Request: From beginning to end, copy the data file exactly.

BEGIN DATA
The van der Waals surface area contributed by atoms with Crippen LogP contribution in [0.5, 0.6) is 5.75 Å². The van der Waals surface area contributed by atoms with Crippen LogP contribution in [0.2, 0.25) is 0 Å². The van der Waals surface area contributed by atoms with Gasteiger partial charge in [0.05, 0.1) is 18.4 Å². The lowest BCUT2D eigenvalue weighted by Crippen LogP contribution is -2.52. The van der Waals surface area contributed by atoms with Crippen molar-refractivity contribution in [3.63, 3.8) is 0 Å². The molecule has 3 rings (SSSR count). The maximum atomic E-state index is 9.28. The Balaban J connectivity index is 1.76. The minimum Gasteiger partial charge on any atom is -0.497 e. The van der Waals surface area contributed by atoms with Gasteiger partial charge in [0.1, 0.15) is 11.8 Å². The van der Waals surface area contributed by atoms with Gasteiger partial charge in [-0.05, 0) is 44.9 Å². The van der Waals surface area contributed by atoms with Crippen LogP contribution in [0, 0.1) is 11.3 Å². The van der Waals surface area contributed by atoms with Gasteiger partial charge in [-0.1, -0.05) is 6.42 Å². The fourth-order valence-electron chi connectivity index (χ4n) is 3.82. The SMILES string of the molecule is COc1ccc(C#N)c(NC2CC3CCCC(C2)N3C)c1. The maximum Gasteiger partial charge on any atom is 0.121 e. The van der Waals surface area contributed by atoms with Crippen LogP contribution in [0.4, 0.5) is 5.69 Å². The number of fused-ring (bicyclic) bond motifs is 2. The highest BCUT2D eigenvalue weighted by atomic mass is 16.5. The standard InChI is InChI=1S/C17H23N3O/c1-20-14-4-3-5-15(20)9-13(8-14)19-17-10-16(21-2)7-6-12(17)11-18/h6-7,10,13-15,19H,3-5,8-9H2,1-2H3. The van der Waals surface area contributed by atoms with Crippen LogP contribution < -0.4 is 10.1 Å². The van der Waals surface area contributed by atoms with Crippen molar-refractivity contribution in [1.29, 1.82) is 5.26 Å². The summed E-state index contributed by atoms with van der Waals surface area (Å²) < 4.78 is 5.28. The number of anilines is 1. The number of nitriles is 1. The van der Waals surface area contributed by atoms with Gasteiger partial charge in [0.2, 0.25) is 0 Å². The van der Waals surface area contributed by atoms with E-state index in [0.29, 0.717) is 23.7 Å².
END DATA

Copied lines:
The van der Waals surface area contributed by atoms with Crippen LogP contribution in [0.5, 0.6) is 5.75 Å². The van der Waals surface area contributed by atoms with Crippen LogP contribution in [0.2, 0.25) is 0 Å². The van der Waals surface area contributed by atoms with Gasteiger partial charge in [0.05, 0.1) is 18.4 Å². The lowest BCUT2D eigenvalue weighted by Crippen LogP contribution is -2.52. The van der Waals surface area contributed by atoms with Crippen molar-refractivity contribution in [3.63, 3.8) is 0 Å². The molecule has 3 rings (SSSR count). The maximum atomic E-state index is 9.28. The Balaban J connectivity index is 1.76. The minimum Gasteiger partial charge on any atom is -0.497 e. The van der Waals surface area contributed by atoms with Gasteiger partial charge in [0.1, 0.15) is 11.8 Å². The van der Waals surface area contributed by atoms with Gasteiger partial charge in [-0.05, 0) is 44.9 Å². The van der Waals surface area contributed by atoms with Crippen LogP contribution in [0, 0.1) is 11.3 Å². The van der Waals surface area contributed by atoms with Gasteiger partial charge in [-0.1, -0.05) is 6.42 Å². The fourth-order valence-electron chi connectivity index (χ4n) is 3.82. The SMILES string of the molecule is COc1ccc(C#N)c(NC2CC3CCCC(C2)N3C)c1. The maximum Gasteiger partial charge on any atom is 0.121 e. The van der Waals surface area contributed by atoms with Crippen LogP contribution in [0.4, 0.5) is 5.69 Å². The number of fused-ring (bicyclic) bond motifs is 2. The highest BCUT2D eigenvalue weighted by atomic mass is 16.5. The standard InChI is InChI=1S/C17H23N3O/c1-20-14-4-3-5-15(20)9-13(8-14)19-17-10-16(21-2)7-6-12(17)11-18/h6-7,10,13-15,19H,3-5,8-9H2,1-2H3. The van der Waals surface area contributed by atoms with Crippen LogP contribution < -0.4 is 10.1 Å². The van der Waals surface area contributed by atoms with Crippen molar-refractivity contribution in [1.29, 1.82) is 5.26 Å². The summed E-state index contributed by atoms with van der Waals surface area (Å²) < 4.78 is 5.28. The number of anilines is 1. The number of nitriles is 1. The van der Waals surface area contributed by atoms with Gasteiger partial charge in [0.2, 0.25) is 0 Å². The van der Waals surface area contributed by atoms with E-state index in [0.29, 0.717) is 23.7 Å².